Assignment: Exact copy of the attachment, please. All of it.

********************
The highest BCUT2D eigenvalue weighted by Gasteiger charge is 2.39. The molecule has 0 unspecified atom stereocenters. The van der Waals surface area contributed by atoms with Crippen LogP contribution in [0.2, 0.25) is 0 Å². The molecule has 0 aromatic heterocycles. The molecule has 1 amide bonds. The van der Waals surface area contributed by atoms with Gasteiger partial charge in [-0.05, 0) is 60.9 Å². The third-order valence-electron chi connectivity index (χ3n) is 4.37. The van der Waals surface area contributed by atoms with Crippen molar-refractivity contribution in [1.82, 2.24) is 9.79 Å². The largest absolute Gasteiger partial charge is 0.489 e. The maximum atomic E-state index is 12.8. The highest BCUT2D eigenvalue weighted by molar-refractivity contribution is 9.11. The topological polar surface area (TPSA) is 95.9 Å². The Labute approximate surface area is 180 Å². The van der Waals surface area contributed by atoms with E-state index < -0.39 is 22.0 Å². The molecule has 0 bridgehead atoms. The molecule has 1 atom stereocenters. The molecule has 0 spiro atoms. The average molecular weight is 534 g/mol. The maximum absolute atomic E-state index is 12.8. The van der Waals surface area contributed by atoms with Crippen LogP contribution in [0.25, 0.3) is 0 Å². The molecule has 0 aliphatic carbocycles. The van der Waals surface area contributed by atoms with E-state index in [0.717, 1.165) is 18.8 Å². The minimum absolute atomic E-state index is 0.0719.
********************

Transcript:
The highest BCUT2D eigenvalue weighted by Gasteiger charge is 2.39. The molecule has 0 unspecified atom stereocenters. The van der Waals surface area contributed by atoms with Crippen LogP contribution in [0.2, 0.25) is 0 Å². The molecule has 0 aromatic heterocycles. The molecule has 1 amide bonds. The van der Waals surface area contributed by atoms with Gasteiger partial charge in [-0.05, 0) is 60.9 Å². The third-order valence-electron chi connectivity index (χ3n) is 4.37. The van der Waals surface area contributed by atoms with Crippen molar-refractivity contribution in [1.82, 2.24) is 9.79 Å². The largest absolute Gasteiger partial charge is 0.489 e. The maximum atomic E-state index is 12.8. The highest BCUT2D eigenvalue weighted by molar-refractivity contribution is 9.11. The topological polar surface area (TPSA) is 95.9 Å². The Labute approximate surface area is 180 Å². The van der Waals surface area contributed by atoms with E-state index < -0.39 is 22.0 Å². The molecule has 0 bridgehead atoms. The molecule has 1 atom stereocenters. The molecule has 0 spiro atoms. The average molecular weight is 534 g/mol. The maximum absolute atomic E-state index is 12.8. The van der Waals surface area contributed by atoms with Crippen LogP contribution in [0.25, 0.3) is 0 Å². The molecule has 0 aliphatic carbocycles. The van der Waals surface area contributed by atoms with E-state index in [0.717, 1.165) is 18.8 Å². The minimum absolute atomic E-state index is 0.0719.